In September of last year, Kanye West announced his ninth solo album, titled Yandhi. It was to cap off what had been a very busy year for West; a solo album, a collaboration with Kid Cudi, executive production on three albums and a slate of singles and features, not to mention all the provocative interviews and generally bizarre things he was getting up to. Yandhi, however, never materialised. Instead we received over a year of leaks, near media blackouts, random snippets from West’s Sunday Service and a series of changing tracklists and release dates, before finally ‘Jesus is King’, a gospel album, was released on the 25th of October.

Where West merely paid lip service to the idea of a gospel album on The Life of Pablo, he fully embraces it on Jesus Is King. Religion is no longer relegated to a supporting role, it is the core of the album, permeating into the lyrics and musical style of every song.

This new and rather serious subject matter rubs right up against West’s trademark lack of subtlety. His corniness normally gives a light-hearted edge to his work, but here gives us a healthy dose of eye-rolling and preachy bars. There is, however, some nuance on display. West does, at multiple points, address his less than saintly past and the recent tension with the Christian community over his renewal of faith, but never quite reaches the heights of self-reflection or emotional openness shown on his 2018 album, Ye.

One way that Jesus Is King does match West’s recent work is that instead of the sprawling indulgence of My Beautiful Dark Twisted Fantasy or The Life of Pablo, Jesus Is King is only 27 minutes long. Despite this, West and a selection of big name producers, including Pi’erre Bourne, Timbaland and Ronny J, provide an impressive range in production.

The opening tracks, ‘Every Hour’ and ‘Selah’, use West’s Sunday Service Choir and booming drums to great effect, building to an epic chorus of “Hallelujah”, whilst ‘Follow God’ uses West’s classic technique of flipping soul samples into dynamic and driving beats for one of the best songs on the record.

The fifth track, ‘On God’, features an almost Graduation-era instrumental of upbeat synths as a backdrop for Kanye’s most interesting array of lyrics on the project. West emphatically discusses his near death experiences, his mixed past, the prison-industrial complex and randomly throws in the proclamation that he is “The greatest artist restin’ or alive”, showing that despite the delve into scripture, he’s not quite mastered the virtue of humility.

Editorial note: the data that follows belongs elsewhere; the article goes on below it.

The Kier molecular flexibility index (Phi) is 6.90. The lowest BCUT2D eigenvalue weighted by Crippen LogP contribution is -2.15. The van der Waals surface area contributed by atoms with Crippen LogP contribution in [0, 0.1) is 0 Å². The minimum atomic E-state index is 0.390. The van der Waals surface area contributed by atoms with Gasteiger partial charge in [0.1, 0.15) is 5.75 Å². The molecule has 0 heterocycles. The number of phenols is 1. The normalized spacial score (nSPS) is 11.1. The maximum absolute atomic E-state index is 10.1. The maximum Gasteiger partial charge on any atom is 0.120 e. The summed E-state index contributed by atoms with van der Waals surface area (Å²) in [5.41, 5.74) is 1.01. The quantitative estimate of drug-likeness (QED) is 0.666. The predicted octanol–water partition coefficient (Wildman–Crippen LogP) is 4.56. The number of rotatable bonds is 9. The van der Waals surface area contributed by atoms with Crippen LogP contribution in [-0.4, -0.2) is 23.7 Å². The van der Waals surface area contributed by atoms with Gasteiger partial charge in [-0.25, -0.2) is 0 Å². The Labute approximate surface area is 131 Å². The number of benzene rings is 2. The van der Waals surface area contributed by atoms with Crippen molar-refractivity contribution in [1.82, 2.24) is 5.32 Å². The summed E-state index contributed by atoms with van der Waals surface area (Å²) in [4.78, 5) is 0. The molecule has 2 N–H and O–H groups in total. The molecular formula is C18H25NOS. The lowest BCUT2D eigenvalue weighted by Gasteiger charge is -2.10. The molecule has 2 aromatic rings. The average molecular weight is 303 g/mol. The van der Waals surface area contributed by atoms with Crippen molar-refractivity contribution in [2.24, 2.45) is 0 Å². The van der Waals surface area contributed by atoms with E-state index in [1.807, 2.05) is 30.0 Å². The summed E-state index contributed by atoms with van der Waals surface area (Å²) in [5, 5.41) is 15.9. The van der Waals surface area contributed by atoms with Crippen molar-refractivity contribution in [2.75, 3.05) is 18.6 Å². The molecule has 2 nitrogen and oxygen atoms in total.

‘Everything We Need’ is adapted from the leaked Yandhisong, ‘The Storm’, stripping back some of the layers of instrumentation and probably wisely cutting an XXXTentacion feature to leave a laid back song that flows nicely into the Lo-fi ‘Water’, both of which feature well fitting vocals from frequent Kanye collaborator Ty Dollar $ign and singer Ant Clemons.

Then, after the song most likely to remind you of a mandatory Christmas service, ‘God Is’, and the subdued, meditative ‘Hands On’, comes the final full track and the highlight of the whole album. ‘Use This Gospel’, sees the reunion of the Thornton brothers as the duo, ‘Clipse’. The first collaboration of repentant Christian rapper, No Malice, and his younger brother, Pusha T, since 2013 provides an apt metaphor for the bringing together of West’s newfound religious fervour with his long-dominant Id. Accompanying Clipse’s two thunderous, if sparingly short, verses, is a rather bare instrumental mainly consisting of a heavily autotuned choir used for a powerful, surging beat, interrupted only by an inexplicable Kenny G saxophone solo.

West often projects a chaotic persona, but on Jesus Is King, there is a distinct feeling of calm. West seems as peaceful as he did on his last full project, 2018’s Kids See Ghosts with Kid Cudi, a short but focused and complete project. In stark contrast however, the reworkings of Yandhisongs, discarding of features and entire concepts, plus the last-minute remixing of tracks seem to have left Jesus Is King a confused and sometimes unfinished sounding album.

Despite that, there are moments of pure genius and whole sections of fantastic energy, underpinned by a sincere devotion that shines through even the clumsy delivery. Jesus Is King represents a new shift in an incredibly varied career and with the follow up, Jesus Is Born, already scheduled for Christmas, God only knows what direction this new, devout, family-friendly Kanye West is going to take us next.